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Our first flight took us from Albury, north across New South Wales to Maitland. After takeoff we were held at low level because of incoming traffic, which was a hot and bumpy experience; there was a heat wave across Australia at the time, and temperatures had exceeded 40 degrees C at times. Visibility was still poor thanks to the widespread bush fires across the state; we’d had to check carefully to ensure our route did not interfere at all with any restricted areas for firefighting operations.

All aboard the 206
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Fires were visible all over
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Visibility over the Blue Mountains was poor
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Still technically VFR though!
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Eventually, we were given clearance to climb up to 9,000ft where it was much cooler and smoother. The visibility improved a little as we went, as well. The countryside below us was dry and parched, and it was plain to see why the bush fires were hitting the region so hard. Every now and then a fire could be seen, sending up huge plumes of white smoke; at times, visibility was almost down to the minimum for VFR flight. Maitland itself had fairly good weather, and approach and landing was straightforward, after two and a half hours in the air. We refueled, and then met up with my Aunt Janet who had very kindly collected some essential supplies from the C182, and brought them to us; things like my flying headset!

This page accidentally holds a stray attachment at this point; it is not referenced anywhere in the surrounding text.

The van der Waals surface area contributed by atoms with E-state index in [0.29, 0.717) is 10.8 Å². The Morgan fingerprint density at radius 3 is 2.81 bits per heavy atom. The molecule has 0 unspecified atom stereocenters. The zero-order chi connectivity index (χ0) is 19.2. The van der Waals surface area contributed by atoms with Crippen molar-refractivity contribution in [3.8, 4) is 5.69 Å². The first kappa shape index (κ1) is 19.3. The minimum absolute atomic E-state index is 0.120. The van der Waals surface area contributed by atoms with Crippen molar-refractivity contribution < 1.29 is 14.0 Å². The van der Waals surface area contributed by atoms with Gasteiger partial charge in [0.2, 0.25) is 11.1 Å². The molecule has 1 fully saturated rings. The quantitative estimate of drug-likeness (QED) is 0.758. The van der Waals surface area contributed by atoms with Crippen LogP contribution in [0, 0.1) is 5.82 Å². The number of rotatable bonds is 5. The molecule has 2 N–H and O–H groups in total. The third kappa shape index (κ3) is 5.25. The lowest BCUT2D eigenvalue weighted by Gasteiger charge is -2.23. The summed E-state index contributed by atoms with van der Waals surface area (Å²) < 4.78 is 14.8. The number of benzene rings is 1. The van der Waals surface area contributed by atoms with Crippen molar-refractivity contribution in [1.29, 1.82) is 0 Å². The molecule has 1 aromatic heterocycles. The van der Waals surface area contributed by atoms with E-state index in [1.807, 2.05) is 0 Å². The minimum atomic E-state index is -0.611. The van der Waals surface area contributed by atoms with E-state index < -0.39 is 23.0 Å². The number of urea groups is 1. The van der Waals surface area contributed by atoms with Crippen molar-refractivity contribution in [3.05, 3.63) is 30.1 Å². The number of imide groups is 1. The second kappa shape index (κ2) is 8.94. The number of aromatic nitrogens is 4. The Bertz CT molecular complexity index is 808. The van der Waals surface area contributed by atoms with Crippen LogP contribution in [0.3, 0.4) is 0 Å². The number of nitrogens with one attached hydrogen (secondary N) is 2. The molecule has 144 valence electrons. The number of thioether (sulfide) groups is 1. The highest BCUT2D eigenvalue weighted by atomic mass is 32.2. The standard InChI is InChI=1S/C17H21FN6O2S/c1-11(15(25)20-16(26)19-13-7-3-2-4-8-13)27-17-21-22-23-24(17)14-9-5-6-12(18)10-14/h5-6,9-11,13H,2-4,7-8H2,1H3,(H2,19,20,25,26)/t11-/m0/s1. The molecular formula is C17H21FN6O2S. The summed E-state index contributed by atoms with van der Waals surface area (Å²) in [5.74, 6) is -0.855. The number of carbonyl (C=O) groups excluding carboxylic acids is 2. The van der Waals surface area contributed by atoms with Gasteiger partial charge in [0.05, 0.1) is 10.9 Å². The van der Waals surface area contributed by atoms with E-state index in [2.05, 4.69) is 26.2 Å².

Parked up at Albury
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We had a quick lunch at McDonald’s, and returned to the aircraft. On the way we ran into David, the owner of the maintenance facility that was looking after the 182, and received an update on progress.

Day one route
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The second leg of the day would take us north along the coast to the city of Brisbane. The initial routing out of Maitland saw us following a railway line at 1,500ft, an established VFR corridor that keeps aircraft out of the airspace of Newcastle airport. After what felt like forever, being bumped around at low level, we were clear of the airspace and were able to begin a climb through the haze to smoother air.

Low level out of Albury
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The cockpit setup of the 206, "KFI"
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Visibility was still poor at times